Since you will be riding at higher speeds on the racetrack, you will need to apply greater amounts of force on the handlebar to enact counter-steering. Among professional racers, the practice of applying force during counter-steers has actually gotten somewhat out of hand, to the point where certain riders have broken clip-ons in the process.
As one of the foremost sportbike steering tips, it must be understood that counter-steering is not just for entering a corner. The move can also be employed in the middle and at the exit of a corner on a racetrack.
When it comes to speed racing on Ducati and MV Agusta motorbikes, it is crucial to maintain the proper riding position on your sportbike at all times. You also need to ensure there is as little tension possible on the muscles throughout your body. If you master the best motorcycle riding position possible, the whole process of gaining skills such as counter-steering should fall into place much more easily.
Your motorcycle body position is about more than just your balance and ability to stay straight on the track. Factors such as your motorcycle riding foot position and your ability to hang just right and relax throughout each ride are also crucial if your goal is to master sportbike riding techniques. Additionally, you need to master cornering to enter and exit each corner turn with utmost ease.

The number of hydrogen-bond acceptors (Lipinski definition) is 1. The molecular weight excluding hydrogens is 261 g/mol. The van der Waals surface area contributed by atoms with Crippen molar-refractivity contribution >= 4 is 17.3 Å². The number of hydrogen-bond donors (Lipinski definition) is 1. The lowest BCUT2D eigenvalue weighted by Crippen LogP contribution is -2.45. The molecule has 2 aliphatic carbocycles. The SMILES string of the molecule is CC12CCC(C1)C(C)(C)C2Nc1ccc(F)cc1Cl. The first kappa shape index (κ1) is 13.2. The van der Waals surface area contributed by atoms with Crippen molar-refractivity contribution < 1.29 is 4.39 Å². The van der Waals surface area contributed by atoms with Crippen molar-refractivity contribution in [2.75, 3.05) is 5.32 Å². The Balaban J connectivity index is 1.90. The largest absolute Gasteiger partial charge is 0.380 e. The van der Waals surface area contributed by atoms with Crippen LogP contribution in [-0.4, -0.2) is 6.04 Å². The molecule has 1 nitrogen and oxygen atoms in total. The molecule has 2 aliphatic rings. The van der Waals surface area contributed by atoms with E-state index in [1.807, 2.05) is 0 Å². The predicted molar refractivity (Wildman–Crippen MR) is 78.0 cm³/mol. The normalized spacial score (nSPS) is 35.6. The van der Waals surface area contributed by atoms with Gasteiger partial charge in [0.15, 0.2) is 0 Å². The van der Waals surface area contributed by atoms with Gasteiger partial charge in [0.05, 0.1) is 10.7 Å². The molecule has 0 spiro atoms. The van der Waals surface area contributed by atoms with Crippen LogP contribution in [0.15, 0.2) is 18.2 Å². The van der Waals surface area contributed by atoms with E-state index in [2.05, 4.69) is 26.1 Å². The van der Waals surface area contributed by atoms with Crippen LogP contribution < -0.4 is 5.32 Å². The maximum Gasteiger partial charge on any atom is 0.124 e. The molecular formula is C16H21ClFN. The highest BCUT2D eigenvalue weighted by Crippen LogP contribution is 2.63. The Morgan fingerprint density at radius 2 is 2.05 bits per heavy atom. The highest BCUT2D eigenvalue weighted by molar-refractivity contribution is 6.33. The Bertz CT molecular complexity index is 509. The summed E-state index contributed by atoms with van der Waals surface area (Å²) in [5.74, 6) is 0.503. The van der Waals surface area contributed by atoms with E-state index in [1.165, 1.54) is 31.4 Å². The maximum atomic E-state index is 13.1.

Of course, any sportbike position tips you ultimately master will be magnified on a high-performance bike, such as a Ducati or MV Agusta sportbike. By following the right sportbike steering tips, you too could come out victorious on the race track.
Looking to improve the performance or look of your bike? At Design Corse, we sell aftermarket parts for an array of Ducati and MV Agusta brand bikes. To learn more about our inventory, visit our products pages.
Comments will be approved before showing up.
If you're storing your bike for the season, here are some exercises that you can be doing to stay in shape for next season.